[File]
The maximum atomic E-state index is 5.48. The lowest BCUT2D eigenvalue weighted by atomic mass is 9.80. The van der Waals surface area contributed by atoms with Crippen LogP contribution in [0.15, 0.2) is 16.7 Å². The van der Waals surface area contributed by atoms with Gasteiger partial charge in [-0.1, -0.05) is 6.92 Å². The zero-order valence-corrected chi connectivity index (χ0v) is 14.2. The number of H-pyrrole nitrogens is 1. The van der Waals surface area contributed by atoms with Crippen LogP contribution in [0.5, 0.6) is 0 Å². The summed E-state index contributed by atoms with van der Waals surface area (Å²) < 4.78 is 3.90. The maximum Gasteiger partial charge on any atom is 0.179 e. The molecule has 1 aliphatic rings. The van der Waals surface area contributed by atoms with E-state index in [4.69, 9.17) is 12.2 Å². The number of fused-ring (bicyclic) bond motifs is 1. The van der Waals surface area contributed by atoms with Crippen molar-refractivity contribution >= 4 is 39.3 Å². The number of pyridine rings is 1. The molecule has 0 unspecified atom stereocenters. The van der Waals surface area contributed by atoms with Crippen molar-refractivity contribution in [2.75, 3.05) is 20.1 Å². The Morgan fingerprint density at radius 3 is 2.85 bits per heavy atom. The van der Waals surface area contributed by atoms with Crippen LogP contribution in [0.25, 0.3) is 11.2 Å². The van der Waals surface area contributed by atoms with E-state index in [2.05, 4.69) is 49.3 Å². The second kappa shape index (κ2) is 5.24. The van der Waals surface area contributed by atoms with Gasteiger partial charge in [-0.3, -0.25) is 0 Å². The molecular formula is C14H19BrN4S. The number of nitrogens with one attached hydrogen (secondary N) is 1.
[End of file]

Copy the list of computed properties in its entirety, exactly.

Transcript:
The maximum atomic E-state index is 5.48. The lowest BCUT2D eigenvalue weighted by atomic mass is 9.80. The van der Waals surface area contributed by atoms with Crippen LogP contribution in [0.15, 0.2) is 16.7 Å². The van der Waals surface area contributed by atoms with Gasteiger partial charge in [-0.1, -0.05) is 6.92 Å². The zero-order valence-corrected chi connectivity index (χ0v) is 14.2. The number of H-pyrrole nitrogens is 1. The van der Waals surface area contributed by atoms with Crippen LogP contribution in [0.5, 0.6) is 0 Å². The summed E-state index contributed by atoms with van der Waals surface area (Å²) < 4.78 is 3.90. The maximum Gasteiger partial charge on any atom is 0.179 e. The molecule has 1 aliphatic rings. The van der Waals surface area contributed by atoms with E-state index in [4.69, 9.17) is 12.2 Å². The number of fused-ring (bicyclic) bond motifs is 1. The van der Waals surface area contributed by atoms with Crippen molar-refractivity contribution >= 4 is 39.3 Å². The number of pyridine rings is 1. The molecule has 0 unspecified atom stereocenters. The van der Waals surface area contributed by atoms with Crippen molar-refractivity contribution in [2.75, 3.05) is 20.1 Å². The Morgan fingerprint density at radius 3 is 2.85 bits per heavy atom. The van der Waals surface area contributed by atoms with Crippen LogP contribution in [0.25, 0.3) is 11.2 Å². The van der Waals surface area contributed by atoms with E-state index in [2.05, 4.69) is 49.3 Å². The second kappa shape index (κ2) is 5.24. The van der Waals surface area contributed by atoms with Gasteiger partial charge in [-0.3, -0.25) is 0 Å². The molecular formula is C14H19BrN4S. The number of nitrogens with one attached hydrogen (secondary N) is 1.